The Nose Poke Part II

October 21, 2017

    

  

     Let’s take a plunge down a very steep wave.  As you struggle to keep the nose up, you lose control.  The surfboard free falls to the bottom of the wave and the nose is buried in the dark depths of the sea.  The surfboard stops moving abruptly and you are catapulted, flying through the air weightless.  You are hoping the surfboard doesn't hit you as regretful thoughts rush through your head. “I know, I should’ve gone to church. Oh no, I didn’t hug the family.”   You impact water with stinging pain.  This is accompanied by a jolt to the head that compresses your neck, sending numbness down your spine.  The wave breaks on you and tosses you around as your lungs crave oxygen.  At last you surface gasping for air.  You don't think nor care about why the surfboard suddenly stopped moving. You just assume it stopped 20,000 leagues under.  The belief that surfboard stops because it submerges is only partially true. Water over the top of a surfboard may add a little resistance, but; most resistance or drag is produced under the board by a bow wave.  A bow wave is generated under the board by impact on the surface and underwater.

 

 

 

 

 

 

 

     Nose rocker puts a bend in the surfboard’s underside called a bow.  The bow is a landing pad where the board impacts water.  Most modern bows are flat.   A flat bow displaces water slowly causing a speeding board to stop in its tracks.  On impact, the flat bow pushes water forward then directs it around the board.  This process takes too long for a speeding surfboard to continue movement.  Modern flat bowed boards with high rocker can recover at lower speeds in smaller waves.  A surfer formerly progressed through gradual acceleration with moderate fluctuation in speed. This is no longer the case in modern surfing with aerial flight.  Aerial maneuvers and free falls have changed surfboard performance.  A surfboard frequently goes from high speed to an abrupt stop.  A skilled rider cannot remain standing with extreme fluctuations of speed.

 

     The surfer's weight is a key factor driving a nose poke.  Caio Ibelli gets off his board when the nose pokes.  Removing weight allows the board to move, in the Quiksilver Pro France.

 

 

Surfing is a gravity sport.  The surfer's weight drives the board.  In a nose poke, weight drives the board into water creating resistance or friction, represented by "f" in the diagram.  The diagram is an inclined plane which illustrate gravity forces.  Friction is wave making resistance or a bow wave, that forms under the board, sometimes underwater.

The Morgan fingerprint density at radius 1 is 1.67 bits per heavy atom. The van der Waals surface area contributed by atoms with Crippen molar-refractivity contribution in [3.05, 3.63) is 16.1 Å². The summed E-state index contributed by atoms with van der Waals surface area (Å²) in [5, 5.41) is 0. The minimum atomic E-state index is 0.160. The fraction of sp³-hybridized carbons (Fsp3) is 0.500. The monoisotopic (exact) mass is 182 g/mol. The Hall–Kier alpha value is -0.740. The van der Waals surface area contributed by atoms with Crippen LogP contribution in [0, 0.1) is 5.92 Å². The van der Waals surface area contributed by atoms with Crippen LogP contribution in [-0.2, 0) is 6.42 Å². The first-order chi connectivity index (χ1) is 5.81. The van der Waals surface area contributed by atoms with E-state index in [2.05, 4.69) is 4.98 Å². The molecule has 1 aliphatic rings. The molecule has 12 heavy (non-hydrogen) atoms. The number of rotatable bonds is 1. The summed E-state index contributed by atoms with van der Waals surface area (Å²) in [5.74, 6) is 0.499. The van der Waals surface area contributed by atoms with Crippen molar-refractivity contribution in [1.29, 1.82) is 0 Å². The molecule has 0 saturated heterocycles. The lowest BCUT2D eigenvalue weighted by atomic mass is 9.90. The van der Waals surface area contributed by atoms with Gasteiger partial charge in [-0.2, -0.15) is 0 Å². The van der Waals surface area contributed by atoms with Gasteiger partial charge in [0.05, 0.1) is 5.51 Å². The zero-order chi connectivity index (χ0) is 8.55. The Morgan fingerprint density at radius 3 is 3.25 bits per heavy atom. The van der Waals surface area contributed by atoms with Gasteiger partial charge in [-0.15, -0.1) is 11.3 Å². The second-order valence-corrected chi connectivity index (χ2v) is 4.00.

In the next photo Caio's board appears distorted or broken because it is under water.  Note the bow wave produces spray which engulfs the nose even when it is submerged below the surface.  This spray shoots over the board and does not produce significant pressure to stop movement.   The board decelerates due to the surfer's weight which creates drag under the board at the bow, in the form of a bow wave.

 

 

 

In the final photo, Caio lays back on the wave and unweights the surfboard.  The nose of the surfboard resurfaces.  This proves that the surfer's weight not water drives a nose poke underwater.  Caio  almost gets back to his feet, but gets engulfed by the wave.

 

 

Surfers like John John and JOB occasionally use a similar tactic in a rail grab drop, at spots like Pipeline.  They fall and take impact on their back and butt to keep the bow from stopping movement.  Their body absorbs much of the impact in a free fall. 

 

 

 

It takes special skill to successfully get weight off a surfboard and complete a ride.  An alternative to an unweighted landing is to combine moderate rocker with a softer rounder or vee bow which cushions landing and pushes water out of the rider's path.  

 

 

 

 

     Surfboards with alternative bows move by parting water. These bows continue moving where flat bottoms stop. Surfboards capable of moving while partially submerged can prevent stalling at high speed.  A flat bottom surfboard is not efficient at moving below the surface, it is designed to ride on top.  This makes it vulnerable to stopping in a wave trough, in chop, and in a flat aerial landing at high speed.  A compromise in design is a semi displacement hull which features a planning aft section and forward displacement shape.  I am testing shapes which ride out of shallow pearls.

 

Photos and video from Youtube.com, WSL Heat Analyzer Quiksilver Pro France 

 

 

 

 

 

 

 

 

 

 

 

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